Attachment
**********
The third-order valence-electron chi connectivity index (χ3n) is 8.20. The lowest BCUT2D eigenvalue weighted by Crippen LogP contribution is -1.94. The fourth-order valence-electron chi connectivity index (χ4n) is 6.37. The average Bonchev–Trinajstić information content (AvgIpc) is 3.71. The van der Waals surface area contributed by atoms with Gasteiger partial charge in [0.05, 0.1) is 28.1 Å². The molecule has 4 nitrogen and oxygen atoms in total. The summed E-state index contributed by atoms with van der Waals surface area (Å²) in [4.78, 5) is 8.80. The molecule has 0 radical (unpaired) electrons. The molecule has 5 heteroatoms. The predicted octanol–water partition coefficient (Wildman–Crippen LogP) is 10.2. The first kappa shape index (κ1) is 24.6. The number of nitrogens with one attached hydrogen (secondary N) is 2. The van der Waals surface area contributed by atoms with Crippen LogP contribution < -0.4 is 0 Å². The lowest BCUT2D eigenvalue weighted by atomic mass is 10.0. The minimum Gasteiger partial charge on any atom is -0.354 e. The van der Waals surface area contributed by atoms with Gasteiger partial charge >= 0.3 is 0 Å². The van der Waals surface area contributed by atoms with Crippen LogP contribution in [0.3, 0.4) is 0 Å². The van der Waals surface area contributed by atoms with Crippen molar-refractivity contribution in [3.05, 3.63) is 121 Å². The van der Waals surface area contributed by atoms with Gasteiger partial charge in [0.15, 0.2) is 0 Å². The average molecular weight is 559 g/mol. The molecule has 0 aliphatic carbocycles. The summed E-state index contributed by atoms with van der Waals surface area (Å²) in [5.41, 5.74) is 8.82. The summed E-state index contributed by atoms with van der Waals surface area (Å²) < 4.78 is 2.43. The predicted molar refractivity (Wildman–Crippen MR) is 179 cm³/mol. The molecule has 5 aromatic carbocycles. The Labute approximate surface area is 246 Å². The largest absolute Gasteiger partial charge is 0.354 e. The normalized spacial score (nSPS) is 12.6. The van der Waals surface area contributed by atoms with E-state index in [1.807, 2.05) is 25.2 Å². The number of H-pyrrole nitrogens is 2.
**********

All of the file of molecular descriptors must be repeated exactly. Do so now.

The third-order valence-electron chi connectivity index (χ3n) is 8.20. The lowest BCUT2D eigenvalue weighted by Crippen LogP contribution is -1.94. The fourth-order valence-electron chi connectivity index (χ4n) is 6.37. The average Bonchev–Trinajstić information content (AvgIpc) is 3.71. The van der Waals surface area contributed by atoms with Gasteiger partial charge in [0.05, 0.1) is 28.1 Å². The molecule has 4 nitrogen and oxygen atoms in total. The summed E-state index contributed by atoms with van der Waals surface area (Å²) in [4.78, 5) is 8.80. The molecule has 0 radical (unpaired) electrons. The molecule has 5 heteroatoms. The predicted octanol–water partition coefficient (Wildman–Crippen LogP) is 10.2. The first kappa shape index (κ1) is 24.6. The number of nitrogens with one attached hydrogen (secondary N) is 2. The van der Waals surface area contributed by atoms with Crippen LogP contribution < -0.4 is 0 Å². The lowest BCUT2D eigenvalue weighted by atomic mass is 10.0. The minimum Gasteiger partial charge on any atom is -0.354 e. The van der Waals surface area contributed by atoms with Gasteiger partial charge >= 0.3 is 0 Å². The van der Waals surface area contributed by atoms with Crippen LogP contribution in [0.3, 0.4) is 0 Å². The van der Waals surface area contributed by atoms with Crippen molar-refractivity contribution in [3.05, 3.63) is 121 Å². The van der Waals surface area contributed by atoms with Gasteiger partial charge in [0.15, 0.2) is 0 Å². The average molecular weight is 559 g/mol. The molecule has 0 aliphatic carbocycles. The summed E-state index contributed by atoms with van der Waals surface area (Å²) in [5.41, 5.74) is 8.82. The summed E-state index contributed by atoms with van der Waals surface area (Å²) < 4.78 is 2.43. The predicted molar refractivity (Wildman–Crippen MR) is 179 cm³/mol. The molecule has 5 aromatic carbocycles. The Labute approximate surface area is 246 Å². The largest absolute Gasteiger partial charge is 0.354 e. The normalized spacial score (nSPS) is 12.6. The van der Waals surface area contributed by atoms with E-state index in [1.807, 2.05) is 25.2 Å². The number of H-pyrrole nitrogens is 2.